Wednesday, March 5, 2008

A Compromise on Wind Turbines ?

The meeting of the Zoning Board last Wednesday night marked a turning point for the wind energy debate in Ellis County. It was the first time some form of compromise seemed remotely possible. If turbines are kept far enough away from residents opposed to them, opposition to the project could be withdrawn.

The proposed Wind Energy Ordinance, drafted and submitted by myself on behalf of the ECEAC, sets out responsibilities for any developer of an industrial scale wind project in the county. The regulations provide residents with reasonable assurances that their rights and environment will be protected with respect to both inevitable and potential impacts. Only two of these were discussed at the meeting: noise and setbacks.

We heard much confusing discussion about noise and decibels, sound and infrasound - a highly technical subject that few people present, if any, were able to fully comprehend. I would like to respond to remarks made by Dick Klaus who suggested that any noise ordinance should apply to all sources of sound, not just wind turbines. I agree that a general noise ordinance for the county would be a progressive step forward. However, the impulsive, aerodynamic nature of the sound produced by wind turbines cannot be compared to the sounds produced by farm equipment, transient traffic noise, or other forms of machinery.

Normal motorized machinery does not sweep more than an acre of air at a height of 400 feet with blade tips approaching speeds of 200 mph. It does not create pulsating, aerodynamic disturbances that result in penetrating, low frequency wave forms that can propagate more than a mile, under suitable atmospheric conditions. This is not noise you can hear as much as vibration you can feel. We are talking about waves of energy that can penetrate buildings and cause objects to resonate, depending on their unique resonation frequency, just like crystal can be shattered by a sound wave that matches its resonation frequency. Any discussion of decibels measured in the auditory range is completely irrelevant to these concerns. However, a consistent audible hum (single tones in the frequency of 100-600hz) can also propagate from wind turbines as a result of resonation of the gear box and torque arm bring transferred to the rotor and then radiated into the environment. This is similar to the hum of a large transformer, only on a much greater scale.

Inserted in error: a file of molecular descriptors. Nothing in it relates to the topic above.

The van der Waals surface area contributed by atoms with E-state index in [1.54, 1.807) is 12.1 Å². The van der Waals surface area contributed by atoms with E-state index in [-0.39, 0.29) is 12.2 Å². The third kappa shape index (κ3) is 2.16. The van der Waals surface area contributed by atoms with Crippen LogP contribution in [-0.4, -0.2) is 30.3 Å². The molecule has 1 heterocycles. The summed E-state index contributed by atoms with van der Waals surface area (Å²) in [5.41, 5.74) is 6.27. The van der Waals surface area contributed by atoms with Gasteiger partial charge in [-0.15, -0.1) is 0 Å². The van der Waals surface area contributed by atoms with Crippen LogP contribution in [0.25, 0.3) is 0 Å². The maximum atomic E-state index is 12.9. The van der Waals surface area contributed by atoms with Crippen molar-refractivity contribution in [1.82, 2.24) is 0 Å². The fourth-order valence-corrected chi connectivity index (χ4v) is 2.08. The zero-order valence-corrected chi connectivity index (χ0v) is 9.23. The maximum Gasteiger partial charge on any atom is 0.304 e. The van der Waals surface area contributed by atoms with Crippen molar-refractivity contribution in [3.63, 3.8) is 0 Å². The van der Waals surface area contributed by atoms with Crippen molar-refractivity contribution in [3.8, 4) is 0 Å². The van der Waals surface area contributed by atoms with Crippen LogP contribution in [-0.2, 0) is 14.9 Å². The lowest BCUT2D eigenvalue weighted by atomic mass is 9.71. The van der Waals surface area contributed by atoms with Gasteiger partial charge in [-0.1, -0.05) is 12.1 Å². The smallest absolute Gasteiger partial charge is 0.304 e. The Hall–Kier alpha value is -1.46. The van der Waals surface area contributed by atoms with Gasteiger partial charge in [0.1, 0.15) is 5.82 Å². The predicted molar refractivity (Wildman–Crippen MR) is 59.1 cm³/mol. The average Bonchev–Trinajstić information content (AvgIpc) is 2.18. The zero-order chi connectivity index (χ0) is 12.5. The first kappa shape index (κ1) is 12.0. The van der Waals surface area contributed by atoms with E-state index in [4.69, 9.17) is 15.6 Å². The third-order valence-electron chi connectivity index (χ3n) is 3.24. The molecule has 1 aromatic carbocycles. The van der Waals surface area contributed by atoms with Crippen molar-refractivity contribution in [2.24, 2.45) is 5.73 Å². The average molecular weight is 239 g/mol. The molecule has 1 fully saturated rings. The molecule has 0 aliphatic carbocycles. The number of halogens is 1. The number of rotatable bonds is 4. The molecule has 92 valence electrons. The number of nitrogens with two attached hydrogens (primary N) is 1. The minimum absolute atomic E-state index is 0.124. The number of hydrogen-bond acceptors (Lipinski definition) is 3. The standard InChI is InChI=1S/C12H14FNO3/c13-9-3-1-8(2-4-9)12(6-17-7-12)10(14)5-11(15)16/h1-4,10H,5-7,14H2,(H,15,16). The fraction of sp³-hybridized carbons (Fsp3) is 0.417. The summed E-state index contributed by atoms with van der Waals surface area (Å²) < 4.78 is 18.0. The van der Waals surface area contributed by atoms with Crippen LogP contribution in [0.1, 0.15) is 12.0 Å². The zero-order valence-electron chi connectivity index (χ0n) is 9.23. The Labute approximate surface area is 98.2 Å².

Lance Russell asked me for some evidence that people had been adversely affected by turbines placed too close to their residences. In response, I have submitted a package of material at the Environmental Office that contains the testimony and personal diaries of families who have been driven from their homes by turbine noise in Canada, United Kingdom, Denmark, Sweden, Italy and Maine. I have also included 5 selected abstracts of papers presented at the 2nd International Conference on Wind Turbine Noise held in Lyon, France, September 2007. This conference was attended by 150 presenters from 24 different countries. I have further included another abstract and two complete papers published in peer-reviewed journals that explain the unique nature and behavior of wind turbine noise under various atmospheric and topographic conditions. I can make copies available to anyone who is interested. It is my hope that the zoning board will take the time to review this material.

Anyone who doubts that turbines pose sufficient risk to require setbacks of half a mile from property lines should watch the video posted last week of a turbine exploding in Denmark due to its brakes failing under high wind conditions: The turbine was only 200 feet tall, but debris was thrown as far as 1,600 feet.

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